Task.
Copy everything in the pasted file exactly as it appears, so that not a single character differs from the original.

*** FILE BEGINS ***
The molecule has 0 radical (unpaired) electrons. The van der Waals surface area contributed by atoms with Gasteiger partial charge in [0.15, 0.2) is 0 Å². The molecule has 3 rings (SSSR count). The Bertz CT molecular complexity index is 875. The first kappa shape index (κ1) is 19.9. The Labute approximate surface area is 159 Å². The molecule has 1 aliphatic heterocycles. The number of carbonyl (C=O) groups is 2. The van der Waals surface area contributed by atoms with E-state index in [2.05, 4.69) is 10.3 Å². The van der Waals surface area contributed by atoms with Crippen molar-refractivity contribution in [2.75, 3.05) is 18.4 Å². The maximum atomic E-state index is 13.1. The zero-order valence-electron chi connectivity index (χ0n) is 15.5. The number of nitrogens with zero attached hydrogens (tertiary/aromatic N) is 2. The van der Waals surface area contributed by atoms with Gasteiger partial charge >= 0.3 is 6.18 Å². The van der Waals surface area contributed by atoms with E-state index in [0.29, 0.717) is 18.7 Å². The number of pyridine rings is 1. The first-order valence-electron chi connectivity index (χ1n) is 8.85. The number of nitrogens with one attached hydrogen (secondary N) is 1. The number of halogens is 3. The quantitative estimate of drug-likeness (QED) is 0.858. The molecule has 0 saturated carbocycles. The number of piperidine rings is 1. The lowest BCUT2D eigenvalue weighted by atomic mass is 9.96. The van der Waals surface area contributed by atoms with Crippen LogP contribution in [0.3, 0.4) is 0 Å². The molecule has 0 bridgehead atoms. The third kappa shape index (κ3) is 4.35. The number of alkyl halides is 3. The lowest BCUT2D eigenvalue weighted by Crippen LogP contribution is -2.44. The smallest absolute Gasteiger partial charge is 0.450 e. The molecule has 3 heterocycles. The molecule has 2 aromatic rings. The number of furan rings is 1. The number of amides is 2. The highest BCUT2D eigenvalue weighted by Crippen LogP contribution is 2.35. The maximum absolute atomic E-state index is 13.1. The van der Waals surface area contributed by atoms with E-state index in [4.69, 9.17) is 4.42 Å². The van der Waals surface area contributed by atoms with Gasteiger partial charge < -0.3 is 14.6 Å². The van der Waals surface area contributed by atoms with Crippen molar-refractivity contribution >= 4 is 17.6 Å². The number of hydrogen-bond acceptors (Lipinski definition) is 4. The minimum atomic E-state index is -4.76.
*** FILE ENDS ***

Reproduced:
The molecule has 0 radical (unpaired) electrons. The van der Waals surface area contributed by atoms with Gasteiger partial charge in [0.15, 0.2) is 0 Å². The molecule has 3 rings (SSSR count). The Bertz CT molecular complexity index is 875. The first kappa shape index (κ1) is 19.9. The Labute approximate surface area is 159 Å². The molecule has 1 aliphatic heterocycles. The number of carbonyl (C=O) groups is 2. The van der Waals surface area contributed by atoms with E-state index in [2.05, 4.69) is 10.3 Å². The van der Waals surface area contributed by atoms with Crippen molar-refractivity contribution in [2.75, 3.05) is 18.4 Å². The maximum atomic E-state index is 13.1. The zero-order valence-electron chi connectivity index (χ0n) is 15.5. The number of nitrogens with zero attached hydrogens (tertiary/aromatic N) is 2. The van der Waals surface area contributed by atoms with Gasteiger partial charge >= 0.3 is 6.18 Å². The van der Waals surface area contributed by atoms with E-state index in [0.29, 0.717) is 18.7 Å². The number of pyridine rings is 1. The first-order valence-electron chi connectivity index (χ1n) is 8.85. The number of nitrogens with one attached hydrogen (secondary N) is 1. The number of halogens is 3. The quantitative estimate of drug-likeness (QED) is 0.858. The molecule has 0 saturated carbocycles. The number of piperidine rings is 1. The lowest BCUT2D eigenvalue weighted by atomic mass is 9.96. The van der Waals surface area contributed by atoms with Crippen LogP contribution in [0.3, 0.4) is 0 Å². The molecule has 0 bridgehead atoms. The third kappa shape index (κ3) is 4.35. The number of alkyl halides is 3. The lowest BCUT2D eigenvalue weighted by Crippen LogP contribution is -2.44. The smallest absolute Gasteiger partial charge is 0.450 e. The molecule has 3 heterocycles. The molecule has 2 aromatic rings. The number of furan rings is 1. The number of amides is 2. The highest BCUT2D eigenvalue weighted by Crippen LogP contribution is 2.35. The maximum absolute atomic E-state index is 13.1. The van der Waals surface area contributed by atoms with E-state index in [4.69, 9.17) is 4.42 Å². The van der Waals surface area contributed by atoms with Gasteiger partial charge < -0.3 is 14.6 Å². The van der Waals surface area contributed by atoms with Crippen molar-refractivity contribution >= 4 is 17.6 Å². The number of hydrogen-bond acceptors (Lipinski definition) is 4. The minimum atomic E-state index is -4.76.